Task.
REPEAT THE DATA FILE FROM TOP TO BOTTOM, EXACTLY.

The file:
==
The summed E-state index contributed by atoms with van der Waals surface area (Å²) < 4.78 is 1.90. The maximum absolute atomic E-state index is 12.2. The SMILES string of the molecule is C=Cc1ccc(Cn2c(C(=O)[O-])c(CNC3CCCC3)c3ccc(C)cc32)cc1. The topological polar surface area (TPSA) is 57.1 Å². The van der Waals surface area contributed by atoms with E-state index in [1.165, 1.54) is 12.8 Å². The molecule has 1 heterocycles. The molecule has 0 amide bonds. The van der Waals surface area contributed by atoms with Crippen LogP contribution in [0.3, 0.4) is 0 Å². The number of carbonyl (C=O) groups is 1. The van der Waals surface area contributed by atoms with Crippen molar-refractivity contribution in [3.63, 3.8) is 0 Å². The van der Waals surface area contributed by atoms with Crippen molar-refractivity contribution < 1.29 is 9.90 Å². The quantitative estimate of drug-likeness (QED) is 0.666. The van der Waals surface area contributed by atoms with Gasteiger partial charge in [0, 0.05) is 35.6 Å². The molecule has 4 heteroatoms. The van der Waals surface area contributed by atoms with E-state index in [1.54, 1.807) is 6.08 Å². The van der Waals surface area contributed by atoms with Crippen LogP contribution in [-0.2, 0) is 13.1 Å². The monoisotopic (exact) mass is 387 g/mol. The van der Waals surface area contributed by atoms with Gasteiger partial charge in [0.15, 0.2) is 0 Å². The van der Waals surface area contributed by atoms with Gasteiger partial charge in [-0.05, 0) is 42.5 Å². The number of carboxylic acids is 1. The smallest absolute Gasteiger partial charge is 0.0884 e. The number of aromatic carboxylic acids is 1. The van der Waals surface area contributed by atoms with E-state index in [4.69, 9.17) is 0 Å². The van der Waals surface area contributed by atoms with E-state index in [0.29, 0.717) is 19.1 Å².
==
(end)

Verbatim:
The summed E-state index contributed by atoms with van der Waals surface area (Å²) < 4.78 is 1.90. The maximum absolute atomic E-state index is 12.2. The SMILES string of the molecule is C=Cc1ccc(Cn2c(C(=O)[O-])c(CNC3CCCC3)c3ccc(C)cc32)cc1. The topological polar surface area (TPSA) is 57.1 Å². The van der Waals surface area contributed by atoms with E-state index in [1.165, 1.54) is 12.8 Å². The molecule has 1 heterocycles. The molecule has 0 amide bonds. The van der Waals surface area contributed by atoms with Crippen LogP contribution in [0.3, 0.4) is 0 Å². The number of carbonyl (C=O) groups is 1. The van der Waals surface area contributed by atoms with Crippen molar-refractivity contribution in [3.63, 3.8) is 0 Å². The van der Waals surface area contributed by atoms with Crippen molar-refractivity contribution < 1.29 is 9.90 Å². The quantitative estimate of drug-likeness (QED) is 0.666. The van der Waals surface area contributed by atoms with Gasteiger partial charge in [0, 0.05) is 35.6 Å². The molecule has 4 heteroatoms. The van der Waals surface area contributed by atoms with E-state index in [1.54, 1.807) is 6.08 Å². The van der Waals surface area contributed by atoms with Crippen LogP contribution in [-0.2, 0) is 13.1 Å². The monoisotopic (exact) mass is 387 g/mol. The van der Waals surface area contributed by atoms with Gasteiger partial charge in [0.15, 0.2) is 0 Å². The van der Waals surface area contributed by atoms with Gasteiger partial charge in [-0.05, 0) is 42.5 Å². The number of carboxylic acids is 1. The smallest absolute Gasteiger partial charge is 0.0884 e. The number of aromatic carboxylic acids is 1. The van der Waals surface area contributed by atoms with E-state index in [4.69, 9.17) is 0 Å². The van der Waals surface area contributed by atoms with E-state index in [0.29, 0.717) is 19.1 Å².